Learning Lincoln On-line

 

signTopic:  "Travel the Lincoln Heritage Trail"

President Lincoln is Assassinated

 
PART ONE PART TWO PART THREE PART FOUR PART FIVE PART SIX
PART SEVEN PART EIGHT PART NINE PART TEN PART ELEVEN PART TWELVE

*extra" PART THIRTEEN                     REP. LINCOLN AND FAMAILY MOVE TO WASHINGTON D.C "extra" PART FOURTEEN LEAVING WASHINGTON D.C. "extra" PART FIFTEEN   CONCLUSION

Abraham Lincoln Story: The President-Elect and Family Moves from a log cabin in Near Present-day Hodgenville, Kentucky to the bustling Washington D.C.

         Abraham Lincoln and family would have the experience of living in Washington D.C.  two different times.  The first time was in 1847, when Abraham was elected from Illinois to serve in the House of Representatives.  He was a very active political figure and did much writing, debating and speaking.  He actually traveled around the country giving speeches for various topics and in support of fellow party members and platforms.  As we know, he would end up in a different position at Washington.

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Photo of log cabin

                                           President Lincoln was born in near Hodgenville, Ky.
       Young Abraham was born in the wilderness and raised in with the sweat of his brow, and the upbringing creating a very strong individual, as was needed during the Civil War, when he was President

The Lincolns live in Springfield.The only home they would ever purchase

       Life there would be much simpler and common, than life in the bustling Washington D.C., their final home. Abraham could be seen walking to and from his law office downtown, and often would walking with his rowdy boys. This is where one son would die, and be buried.  Mary had house-keepers (servants), but had a difficult time holding them.

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The House Chambers of the late 1840's as the future President would learn national politics, and gain a popular reputation nation-wide.

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The U.S. capitol building in the late 1840's, wooden domes and all. The present stone and glass domes were erected when Abraham would return to Washington in 1861 and throughout the Civil War

The White House was not nearly as grand as it is in the 21st Century.  Washington D.C. in 1861, had dirt streets, and unclean water supplies.    There was no privacy, and very little security.  The President would greet all people equally from his East Room Office.  The family lived upstairs.  The boys had a good time playing in the White House, and could ride their horses on the South Lawn.  They had the free-run of the building.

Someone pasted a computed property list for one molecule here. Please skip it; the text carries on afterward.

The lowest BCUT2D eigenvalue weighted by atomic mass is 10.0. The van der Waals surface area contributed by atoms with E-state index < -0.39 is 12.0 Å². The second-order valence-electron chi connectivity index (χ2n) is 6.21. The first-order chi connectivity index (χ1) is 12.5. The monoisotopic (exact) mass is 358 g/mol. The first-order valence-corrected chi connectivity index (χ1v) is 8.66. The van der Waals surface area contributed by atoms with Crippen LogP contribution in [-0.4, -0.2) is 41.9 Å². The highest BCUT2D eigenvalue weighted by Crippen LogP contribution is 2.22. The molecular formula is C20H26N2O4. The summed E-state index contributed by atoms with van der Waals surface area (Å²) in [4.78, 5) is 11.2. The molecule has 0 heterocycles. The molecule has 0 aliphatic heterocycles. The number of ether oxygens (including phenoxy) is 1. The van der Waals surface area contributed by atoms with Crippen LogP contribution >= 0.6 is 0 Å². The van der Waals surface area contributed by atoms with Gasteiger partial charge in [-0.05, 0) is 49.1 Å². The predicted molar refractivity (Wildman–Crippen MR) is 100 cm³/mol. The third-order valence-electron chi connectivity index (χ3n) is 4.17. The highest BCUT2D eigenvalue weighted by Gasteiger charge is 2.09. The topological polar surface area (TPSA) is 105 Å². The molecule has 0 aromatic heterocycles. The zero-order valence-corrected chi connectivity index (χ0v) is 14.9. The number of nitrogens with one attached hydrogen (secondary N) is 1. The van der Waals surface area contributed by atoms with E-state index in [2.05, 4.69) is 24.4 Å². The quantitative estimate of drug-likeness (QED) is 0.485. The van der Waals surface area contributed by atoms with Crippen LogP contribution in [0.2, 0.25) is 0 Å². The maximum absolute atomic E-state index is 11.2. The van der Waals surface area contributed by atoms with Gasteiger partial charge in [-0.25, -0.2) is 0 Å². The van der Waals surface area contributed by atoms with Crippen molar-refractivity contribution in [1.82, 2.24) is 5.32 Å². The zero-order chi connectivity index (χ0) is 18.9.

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Ford Theater, Washington D.C.

Here's the Story of the Assassination

Assassination and funeral

From Wikipedia at https://en.wikipedia.org/wiki/Abraham_Lincoln

 

Shown in the presidential booth of Ford's Theatre, from left to right, are assassin John Wilkes Booth, Abraham Lincoln, Mary Todd Lincoln, Clara Harris, and Henry Rathbone

      Abraham Lincoln was assassinated by John Wilkes Booth on Good Friday, April 14, 1865, while attending a play at Ford's Theatre as the American Civil War was drawing to a close. The assassination occurred five days after the surrender of Robert E. Lee and the Confederate Army of Northern Virginia. Booth was a well-known actor and a Confederate spy from Maryland; though he never joined the Confederate army, he had contacts with the Confederate secret service. In 1864, Booth formulated a plan (very similar to one of Thomas N. Conrad previously authorized by the Confederacy) to kidnap Lincoln in exchange for the release of Confederate prisoners. After attending an April 11, 1865, speech in which Lincoln promoted voting rights for blacks, an incensed Booth changed his plans and became determined to assassinate the president. Learning that the President and Grant would be attending Ford's Theatre, Booth formulated a plan with co-conspirators to assassinate Lincoln and Grant at the theater, as well as Vice President Johnson and Secretary of State Seward at their homes. Without his main bodyguard, Ward Hill Lamon, Lincoln left to attend the play Our American Cousin on April 14. At the last minute, Grant decided to go to New Jersey to visit his children instead of attending the play.

      Lincoln's bodyguard, John Parker, left Ford's Theater during intermission to drink at the saloon next door. The now unguarded President sat in his state box in the balcony. Seizing the opportunity, Booth crept up from behind and at about 10:13 pm, aimed at the back of Lincoln's head and fired at point-blank range, mortally wounding the President. Major Henry Rathbone momentarily grappled with Booth, but Booth stabbed him and escaped.

      After being on the run for 12 days, Booth was tracked down and found on a farm in Virginia, some 70 miles south of Washington. After refusing to surrender to Union troops, Booth was killed by Sergeant Boston Corbett on April 26.

      Doctor Charles Leale, an Army surgeon, found the President unresponsive, barely breathing and with no detectable pulse. Having determined that the President had been shot in the head, and not stabbed in the shoulder as originally thought, he made an attempt to clear the blood clot, after which the President began to breathe more naturally. The dying President was taken across the street to Petersen House. After remaining in a coma for nine hours, Lincoln died at 7:22 am on April 15. According to eyewitnesses, his face was fixed in a smile when he expired. Secretary of War Stanton saluted and said, "Now he belongs to the ages."

Lincoln's flag-enfolded body was then escorted in the rain to the White House by bareheaded Union officers, while the city's church bells rang.

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